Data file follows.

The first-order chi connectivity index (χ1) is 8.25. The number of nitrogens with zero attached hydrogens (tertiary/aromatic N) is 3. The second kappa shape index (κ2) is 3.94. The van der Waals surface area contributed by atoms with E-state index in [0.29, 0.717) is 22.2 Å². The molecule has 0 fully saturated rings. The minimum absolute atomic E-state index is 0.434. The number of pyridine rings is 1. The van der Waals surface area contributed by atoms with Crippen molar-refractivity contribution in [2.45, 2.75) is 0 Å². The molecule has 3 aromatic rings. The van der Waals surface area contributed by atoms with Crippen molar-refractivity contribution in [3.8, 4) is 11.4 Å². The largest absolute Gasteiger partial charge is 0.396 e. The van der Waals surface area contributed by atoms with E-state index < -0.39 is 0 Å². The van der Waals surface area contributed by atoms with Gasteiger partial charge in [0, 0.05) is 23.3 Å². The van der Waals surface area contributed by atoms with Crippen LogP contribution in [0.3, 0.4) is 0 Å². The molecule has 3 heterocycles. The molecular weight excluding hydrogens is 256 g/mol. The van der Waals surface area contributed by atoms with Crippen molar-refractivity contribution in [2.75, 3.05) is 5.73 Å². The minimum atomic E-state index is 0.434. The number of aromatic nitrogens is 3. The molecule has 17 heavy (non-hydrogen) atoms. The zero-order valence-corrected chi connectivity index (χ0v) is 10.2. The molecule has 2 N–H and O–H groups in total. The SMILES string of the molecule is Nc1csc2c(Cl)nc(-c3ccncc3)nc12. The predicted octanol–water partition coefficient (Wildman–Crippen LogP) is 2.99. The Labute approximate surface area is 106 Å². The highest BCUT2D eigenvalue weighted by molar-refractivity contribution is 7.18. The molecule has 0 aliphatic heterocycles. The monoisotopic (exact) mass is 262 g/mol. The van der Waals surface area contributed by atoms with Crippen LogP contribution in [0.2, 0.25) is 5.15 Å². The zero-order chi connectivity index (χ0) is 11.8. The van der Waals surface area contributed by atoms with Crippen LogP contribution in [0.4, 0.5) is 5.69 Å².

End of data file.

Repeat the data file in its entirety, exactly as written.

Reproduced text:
The first-order chi connectivity index (χ1) is 8.25. The number of nitrogens with zero attached hydrogens (tertiary/aromatic N) is 3. The second kappa shape index (κ2) is 3.94. The van der Waals surface area contributed by atoms with E-state index in [0.29, 0.717) is 22.2 Å². The molecule has 0 fully saturated rings. The minimum absolute atomic E-state index is 0.434. The number of pyridine rings is 1. The van der Waals surface area contributed by atoms with Crippen molar-refractivity contribution in [2.45, 2.75) is 0 Å². The molecule has 3 aromatic rings. The van der Waals surface area contributed by atoms with Crippen molar-refractivity contribution in [3.8, 4) is 11.4 Å². The largest absolute Gasteiger partial charge is 0.396 e. The van der Waals surface area contributed by atoms with E-state index < -0.39 is 0 Å². The van der Waals surface area contributed by atoms with Gasteiger partial charge in [0, 0.05) is 23.3 Å². The van der Waals surface area contributed by atoms with Crippen LogP contribution in [0.3, 0.4) is 0 Å². The molecule has 3 heterocycles. The molecular weight excluding hydrogens is 256 g/mol. The van der Waals surface area contributed by atoms with Crippen molar-refractivity contribution in [2.75, 3.05) is 5.73 Å². The minimum atomic E-state index is 0.434. The number of aromatic nitrogens is 3. The molecule has 17 heavy (non-hydrogen) atoms. The zero-order valence-corrected chi connectivity index (χ0v) is 10.2. The molecule has 2 N–H and O–H groups in total. The SMILES string of the molecule is Nc1csc2c(Cl)nc(-c3ccncc3)nc12. The predicted octanol–water partition coefficient (Wildman–Crippen LogP) is 2.99. The Labute approximate surface area is 106 Å². The highest BCUT2D eigenvalue weighted by molar-refractivity contribution is 7.18. The molecule has 0 aliphatic heterocycles. The monoisotopic (exact) mass is 262 g/mol. The van der Waals surface area contributed by atoms with Crippen LogP contribution in [0.2, 0.25) is 5.15 Å². The zero-order chi connectivity index (χ0) is 11.8. The van der Waals surface area contributed by atoms with Crippen LogP contribution in [0.4, 0.5) is 5.69 Å².